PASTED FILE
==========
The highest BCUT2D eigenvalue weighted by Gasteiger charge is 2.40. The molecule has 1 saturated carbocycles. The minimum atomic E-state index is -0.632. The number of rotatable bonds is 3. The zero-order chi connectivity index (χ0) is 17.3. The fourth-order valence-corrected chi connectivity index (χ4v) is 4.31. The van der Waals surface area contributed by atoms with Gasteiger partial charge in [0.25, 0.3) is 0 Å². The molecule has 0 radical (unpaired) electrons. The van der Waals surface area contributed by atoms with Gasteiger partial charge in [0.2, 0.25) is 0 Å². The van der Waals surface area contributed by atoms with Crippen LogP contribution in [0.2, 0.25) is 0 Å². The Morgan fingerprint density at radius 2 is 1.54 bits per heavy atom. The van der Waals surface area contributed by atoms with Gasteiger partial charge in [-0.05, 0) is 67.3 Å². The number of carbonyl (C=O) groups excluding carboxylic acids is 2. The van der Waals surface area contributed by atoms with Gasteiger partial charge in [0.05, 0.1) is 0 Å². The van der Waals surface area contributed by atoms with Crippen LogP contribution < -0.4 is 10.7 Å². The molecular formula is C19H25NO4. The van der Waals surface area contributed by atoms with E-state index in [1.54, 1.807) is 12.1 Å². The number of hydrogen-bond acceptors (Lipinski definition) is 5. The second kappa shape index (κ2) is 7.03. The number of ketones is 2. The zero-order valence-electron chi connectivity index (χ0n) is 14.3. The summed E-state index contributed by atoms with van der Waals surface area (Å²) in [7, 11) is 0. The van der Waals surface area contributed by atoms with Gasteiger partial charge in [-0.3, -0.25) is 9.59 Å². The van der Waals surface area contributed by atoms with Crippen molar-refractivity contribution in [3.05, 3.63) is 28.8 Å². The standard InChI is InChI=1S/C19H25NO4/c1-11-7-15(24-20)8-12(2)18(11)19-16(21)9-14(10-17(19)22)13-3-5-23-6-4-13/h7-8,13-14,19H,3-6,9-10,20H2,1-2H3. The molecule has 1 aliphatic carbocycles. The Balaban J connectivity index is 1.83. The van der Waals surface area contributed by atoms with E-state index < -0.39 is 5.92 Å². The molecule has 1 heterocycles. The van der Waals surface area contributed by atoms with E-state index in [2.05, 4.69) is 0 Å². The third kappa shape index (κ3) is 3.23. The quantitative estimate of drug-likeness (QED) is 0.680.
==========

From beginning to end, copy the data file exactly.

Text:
The highest BCUT2D eigenvalue weighted by Gasteiger charge is 2.40. The molecule has 1 saturated carbocycles. The minimum atomic E-state index is -0.632. The number of rotatable bonds is 3. The zero-order chi connectivity index (χ0) is 17.3. The fourth-order valence-corrected chi connectivity index (χ4v) is 4.31. The van der Waals surface area contributed by atoms with Gasteiger partial charge in [0.25, 0.3) is 0 Å². The molecule has 0 radical (unpaired) electrons. The van der Waals surface area contributed by atoms with Gasteiger partial charge in [0.2, 0.25) is 0 Å². The van der Waals surface area contributed by atoms with Crippen LogP contribution in [0.2, 0.25) is 0 Å². The Morgan fingerprint density at radius 2 is 1.54 bits per heavy atom. The van der Waals surface area contributed by atoms with Gasteiger partial charge in [-0.05, 0) is 67.3 Å². The number of carbonyl (C=O) groups excluding carboxylic acids is 2. The van der Waals surface area contributed by atoms with Gasteiger partial charge in [0.05, 0.1) is 0 Å². The van der Waals surface area contributed by atoms with Crippen LogP contribution < -0.4 is 10.7 Å². The molecular formula is C19H25NO4. The van der Waals surface area contributed by atoms with E-state index in [1.54, 1.807) is 12.1 Å². The number of hydrogen-bond acceptors (Lipinski definition) is 5. The second kappa shape index (κ2) is 7.03. The number of ketones is 2. The zero-order valence-electron chi connectivity index (χ0n) is 14.3. The summed E-state index contributed by atoms with van der Waals surface area (Å²) in [7, 11) is 0. The van der Waals surface area contributed by atoms with Gasteiger partial charge in [-0.3, -0.25) is 9.59 Å². The van der Waals surface area contributed by atoms with Crippen molar-refractivity contribution in [3.05, 3.63) is 28.8 Å². The standard InChI is InChI=1S/C19H25NO4/c1-11-7-15(24-20)8-12(2)18(11)19-16(21)9-14(10-17(19)22)13-3-5-23-6-4-13/h7-8,13-14,19H,3-6,9-10,20H2,1-2H3. The molecule has 1 aliphatic carbocycles. The Balaban J connectivity index is 1.83. The van der Waals surface area contributed by atoms with E-state index < -0.39 is 5.92 Å². The molecule has 1 heterocycles. The van der Waals surface area contributed by atoms with E-state index in [2.05, 4.69) is 0 Å². The third kappa shape index (κ3) is 3.23. The quantitative estimate of drug-likeness (QED) is 0.680.